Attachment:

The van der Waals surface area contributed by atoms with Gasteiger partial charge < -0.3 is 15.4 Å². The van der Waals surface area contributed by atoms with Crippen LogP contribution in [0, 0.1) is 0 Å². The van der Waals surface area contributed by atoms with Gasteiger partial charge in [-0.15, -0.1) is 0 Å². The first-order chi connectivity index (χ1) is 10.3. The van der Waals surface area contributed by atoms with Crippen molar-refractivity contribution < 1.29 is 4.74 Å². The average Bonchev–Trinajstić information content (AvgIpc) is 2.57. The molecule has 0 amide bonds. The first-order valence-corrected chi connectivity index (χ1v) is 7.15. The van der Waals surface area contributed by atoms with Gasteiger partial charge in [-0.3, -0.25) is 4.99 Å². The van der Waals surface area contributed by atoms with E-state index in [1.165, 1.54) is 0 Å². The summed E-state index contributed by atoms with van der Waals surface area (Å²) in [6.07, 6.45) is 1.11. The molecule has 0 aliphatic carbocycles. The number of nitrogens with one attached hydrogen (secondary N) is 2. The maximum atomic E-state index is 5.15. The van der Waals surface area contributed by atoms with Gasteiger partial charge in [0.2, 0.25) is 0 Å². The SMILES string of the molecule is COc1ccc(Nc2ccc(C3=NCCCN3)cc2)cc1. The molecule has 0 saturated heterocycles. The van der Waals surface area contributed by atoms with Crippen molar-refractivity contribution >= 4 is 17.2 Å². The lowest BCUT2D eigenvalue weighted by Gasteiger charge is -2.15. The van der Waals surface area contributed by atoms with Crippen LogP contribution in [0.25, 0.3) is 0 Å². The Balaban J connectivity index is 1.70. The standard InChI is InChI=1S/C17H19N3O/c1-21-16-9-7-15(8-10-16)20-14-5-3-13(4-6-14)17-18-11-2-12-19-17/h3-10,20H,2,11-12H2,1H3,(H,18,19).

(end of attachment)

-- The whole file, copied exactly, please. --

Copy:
The van der Waals surface area contributed by atoms with Gasteiger partial charge < -0.3 is 15.4 Å². The van der Waals surface area contributed by atoms with Crippen LogP contribution in [0, 0.1) is 0 Å². The van der Waals surface area contributed by atoms with Gasteiger partial charge in [-0.15, -0.1) is 0 Å². The first-order chi connectivity index (χ1) is 10.3. The van der Waals surface area contributed by atoms with Crippen molar-refractivity contribution < 1.29 is 4.74 Å². The average Bonchev–Trinajstić information content (AvgIpc) is 2.57. The molecule has 0 amide bonds. The first-order valence-corrected chi connectivity index (χ1v) is 7.15. The van der Waals surface area contributed by atoms with Gasteiger partial charge in [-0.3, -0.25) is 4.99 Å². The van der Waals surface area contributed by atoms with E-state index in [1.165, 1.54) is 0 Å². The summed E-state index contributed by atoms with van der Waals surface area (Å²) in [6.07, 6.45) is 1.11. The molecule has 0 aliphatic carbocycles. The number of nitrogens with one attached hydrogen (secondary N) is 2. The maximum atomic E-state index is 5.15. The van der Waals surface area contributed by atoms with Gasteiger partial charge in [0.2, 0.25) is 0 Å². The SMILES string of the molecule is COc1ccc(Nc2ccc(C3=NCCCN3)cc2)cc1. The molecule has 0 saturated heterocycles. The van der Waals surface area contributed by atoms with Crippen molar-refractivity contribution >= 4 is 17.2 Å². The lowest BCUT2D eigenvalue weighted by Gasteiger charge is -2.15. The van der Waals surface area contributed by atoms with Crippen LogP contribution in [0.25, 0.3) is 0 Å². The Balaban J connectivity index is 1.70. The standard InChI is InChI=1S/C17H19N3O/c1-21-16-9-7-15(8-10-16)20-14-5-3-13(4-6-14)17-18-11-2-12-19-17/h3-10,20H,2,11-12H2,1H3,(H,18,19).